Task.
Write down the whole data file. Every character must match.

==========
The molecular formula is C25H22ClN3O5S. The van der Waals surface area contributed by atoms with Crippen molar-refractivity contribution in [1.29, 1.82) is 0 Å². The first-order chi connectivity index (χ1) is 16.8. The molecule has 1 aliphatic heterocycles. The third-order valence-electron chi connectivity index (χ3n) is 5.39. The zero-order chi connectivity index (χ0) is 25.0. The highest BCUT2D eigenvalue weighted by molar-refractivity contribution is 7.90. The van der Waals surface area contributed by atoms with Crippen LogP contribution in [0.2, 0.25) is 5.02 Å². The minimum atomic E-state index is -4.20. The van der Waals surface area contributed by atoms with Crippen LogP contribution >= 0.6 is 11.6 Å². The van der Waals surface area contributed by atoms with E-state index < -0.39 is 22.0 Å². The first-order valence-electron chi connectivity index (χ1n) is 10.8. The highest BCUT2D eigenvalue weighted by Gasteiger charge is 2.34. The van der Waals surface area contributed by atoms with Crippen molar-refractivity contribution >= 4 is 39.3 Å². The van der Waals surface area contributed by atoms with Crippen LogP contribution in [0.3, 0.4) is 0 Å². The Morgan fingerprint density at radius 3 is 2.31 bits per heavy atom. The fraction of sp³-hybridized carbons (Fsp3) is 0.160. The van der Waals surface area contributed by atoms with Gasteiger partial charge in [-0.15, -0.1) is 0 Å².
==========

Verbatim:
The molecular formula is C25H22ClN3O5S. The van der Waals surface area contributed by atoms with Crippen molar-refractivity contribution in [1.29, 1.82) is 0 Å². The first-order chi connectivity index (χ1) is 16.8. The molecule has 1 aliphatic heterocycles. The third-order valence-electron chi connectivity index (χ3n) is 5.39. The zero-order chi connectivity index (χ0) is 25.0. The highest BCUT2D eigenvalue weighted by molar-refractivity contribution is 7.90. The van der Waals surface area contributed by atoms with Crippen LogP contribution in [0.2, 0.25) is 5.02 Å². The minimum atomic E-state index is -4.20. The van der Waals surface area contributed by atoms with Crippen LogP contribution >= 0.6 is 11.6 Å². The van der Waals surface area contributed by atoms with E-state index < -0.39 is 22.0 Å². The first-order valence-electron chi connectivity index (χ1n) is 10.8. The highest BCUT2D eigenvalue weighted by Gasteiger charge is 2.34. The van der Waals surface area contributed by atoms with Crippen molar-refractivity contribution >= 4 is 39.3 Å². The van der Waals surface area contributed by atoms with Crippen LogP contribution in [0.3, 0.4) is 0 Å². The Morgan fingerprint density at radius 3 is 2.31 bits per heavy atom. The fraction of sp³-hybridized carbons (Fsp3) is 0.160. The van der Waals surface area contributed by atoms with Gasteiger partial charge in [-0.15, -0.1) is 0 Å².